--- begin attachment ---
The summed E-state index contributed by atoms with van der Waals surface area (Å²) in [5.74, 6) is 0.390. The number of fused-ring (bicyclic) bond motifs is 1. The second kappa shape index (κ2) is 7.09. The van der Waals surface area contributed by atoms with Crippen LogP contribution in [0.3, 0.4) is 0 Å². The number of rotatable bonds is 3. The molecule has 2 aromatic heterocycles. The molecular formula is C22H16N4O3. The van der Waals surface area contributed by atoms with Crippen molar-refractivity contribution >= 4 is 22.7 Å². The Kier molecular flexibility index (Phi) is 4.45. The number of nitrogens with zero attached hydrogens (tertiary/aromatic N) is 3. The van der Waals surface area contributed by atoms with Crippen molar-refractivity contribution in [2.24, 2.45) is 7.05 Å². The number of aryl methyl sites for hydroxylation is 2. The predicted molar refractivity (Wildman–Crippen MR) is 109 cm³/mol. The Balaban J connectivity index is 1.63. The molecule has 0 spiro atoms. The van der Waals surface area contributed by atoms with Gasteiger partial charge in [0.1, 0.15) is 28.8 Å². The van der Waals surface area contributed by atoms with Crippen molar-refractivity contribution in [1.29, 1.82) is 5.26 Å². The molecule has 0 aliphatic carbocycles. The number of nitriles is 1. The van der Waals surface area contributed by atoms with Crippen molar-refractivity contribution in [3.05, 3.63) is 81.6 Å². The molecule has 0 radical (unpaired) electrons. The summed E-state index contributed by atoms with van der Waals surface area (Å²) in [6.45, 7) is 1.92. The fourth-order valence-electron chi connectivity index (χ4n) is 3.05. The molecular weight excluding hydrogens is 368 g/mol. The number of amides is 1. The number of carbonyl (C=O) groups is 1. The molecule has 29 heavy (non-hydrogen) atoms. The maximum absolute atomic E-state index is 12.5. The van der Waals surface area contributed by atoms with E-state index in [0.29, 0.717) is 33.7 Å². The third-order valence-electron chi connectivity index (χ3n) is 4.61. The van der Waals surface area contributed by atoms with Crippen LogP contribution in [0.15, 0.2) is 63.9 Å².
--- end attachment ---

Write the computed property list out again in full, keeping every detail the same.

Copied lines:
The summed E-state index contributed by atoms with van der Waals surface area (Å²) in [5.74, 6) is 0.390. The number of fused-ring (bicyclic) bond motifs is 1. The second kappa shape index (κ2) is 7.09. The van der Waals surface area contributed by atoms with Crippen LogP contribution in [0.3, 0.4) is 0 Å². The number of rotatable bonds is 3. The molecule has 2 aromatic heterocycles. The molecular formula is C22H16N4O3. The van der Waals surface area contributed by atoms with Crippen molar-refractivity contribution >= 4 is 22.7 Å². The Kier molecular flexibility index (Phi) is 4.45. The number of nitrogens with zero attached hydrogens (tertiary/aromatic N) is 3. The van der Waals surface area contributed by atoms with Crippen molar-refractivity contribution in [2.24, 2.45) is 7.05 Å². The number of aryl methyl sites for hydroxylation is 2. The predicted molar refractivity (Wildman–Crippen MR) is 109 cm³/mol. The Balaban J connectivity index is 1.63. The molecule has 0 spiro atoms. The van der Waals surface area contributed by atoms with Gasteiger partial charge in [0.1, 0.15) is 28.8 Å². The van der Waals surface area contributed by atoms with Crippen molar-refractivity contribution in [1.29, 1.82) is 5.26 Å². The molecule has 0 aliphatic carbocycles. The number of nitriles is 1. The van der Waals surface area contributed by atoms with Crippen molar-refractivity contribution in [3.05, 3.63) is 81.6 Å². The molecule has 0 radical (unpaired) electrons. The summed E-state index contributed by atoms with van der Waals surface area (Å²) in [6.45, 7) is 1.92. The fourth-order valence-electron chi connectivity index (χ4n) is 3.05. The molecular weight excluding hydrogens is 368 g/mol. The number of amides is 1. The number of carbonyl (C=O) groups is 1. The molecule has 29 heavy (non-hydrogen) atoms. The maximum absolute atomic E-state index is 12.5. The van der Waals surface area contributed by atoms with E-state index in [0.29, 0.717) is 33.7 Å². The third-order valence-electron chi connectivity index (χ3n) is 4.61. The van der Waals surface area contributed by atoms with Crippen LogP contribution in [0.15, 0.2) is 63.9 Å².